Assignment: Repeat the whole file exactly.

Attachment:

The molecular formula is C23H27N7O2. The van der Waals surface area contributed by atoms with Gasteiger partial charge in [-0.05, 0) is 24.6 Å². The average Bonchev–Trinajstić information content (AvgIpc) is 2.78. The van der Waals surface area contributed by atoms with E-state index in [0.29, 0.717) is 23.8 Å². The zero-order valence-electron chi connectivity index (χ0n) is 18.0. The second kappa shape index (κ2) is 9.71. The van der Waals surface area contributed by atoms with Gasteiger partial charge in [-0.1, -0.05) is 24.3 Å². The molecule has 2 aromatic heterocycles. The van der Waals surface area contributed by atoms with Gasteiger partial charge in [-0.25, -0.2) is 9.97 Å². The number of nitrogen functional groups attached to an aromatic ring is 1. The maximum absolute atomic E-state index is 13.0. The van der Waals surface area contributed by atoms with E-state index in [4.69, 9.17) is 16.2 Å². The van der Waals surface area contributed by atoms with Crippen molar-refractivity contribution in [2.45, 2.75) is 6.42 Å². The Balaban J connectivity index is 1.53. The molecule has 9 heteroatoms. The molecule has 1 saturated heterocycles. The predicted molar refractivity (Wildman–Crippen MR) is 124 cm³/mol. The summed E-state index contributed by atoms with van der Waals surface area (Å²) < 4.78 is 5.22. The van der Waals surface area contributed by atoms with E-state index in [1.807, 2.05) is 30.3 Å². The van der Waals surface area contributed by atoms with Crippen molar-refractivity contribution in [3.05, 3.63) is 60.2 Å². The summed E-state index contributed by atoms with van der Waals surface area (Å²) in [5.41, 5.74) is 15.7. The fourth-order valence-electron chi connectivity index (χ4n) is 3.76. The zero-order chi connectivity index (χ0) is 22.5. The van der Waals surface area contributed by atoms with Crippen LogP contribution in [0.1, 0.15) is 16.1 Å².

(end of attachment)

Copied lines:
The molecular formula is C23H27N7O2. The van der Waals surface area contributed by atoms with Gasteiger partial charge in [-0.05, 0) is 24.6 Å². The average Bonchev–Trinajstić information content (AvgIpc) is 2.78. The van der Waals surface area contributed by atoms with E-state index in [0.29, 0.717) is 23.8 Å². The zero-order valence-electron chi connectivity index (χ0n) is 18.0. The second kappa shape index (κ2) is 9.71. The van der Waals surface area contributed by atoms with Gasteiger partial charge in [-0.1, -0.05) is 24.3 Å². The molecule has 2 aromatic heterocycles. The van der Waals surface area contributed by atoms with Gasteiger partial charge in [-0.25, -0.2) is 9.97 Å². The number of nitrogen functional groups attached to an aromatic ring is 1. The maximum absolute atomic E-state index is 13.0. The van der Waals surface area contributed by atoms with E-state index in [4.69, 9.17) is 16.2 Å². The van der Waals surface area contributed by atoms with Crippen molar-refractivity contribution in [2.45, 2.75) is 6.42 Å². The Balaban J connectivity index is 1.53. The molecule has 9 heteroatoms. The molecule has 1 saturated heterocycles. The predicted molar refractivity (Wildman–Crippen MR) is 124 cm³/mol. The summed E-state index contributed by atoms with van der Waals surface area (Å²) < 4.78 is 5.22. The van der Waals surface area contributed by atoms with E-state index in [1.807, 2.05) is 30.3 Å². The van der Waals surface area contributed by atoms with Crippen molar-refractivity contribution in [3.05, 3.63) is 60.2 Å². The summed E-state index contributed by atoms with van der Waals surface area (Å²) in [5.41, 5.74) is 15.7. The fourth-order valence-electron chi connectivity index (χ4n) is 3.76. The zero-order chi connectivity index (χ0) is 22.5. The van der Waals surface area contributed by atoms with Crippen LogP contribution in [0.1, 0.15) is 16.1 Å².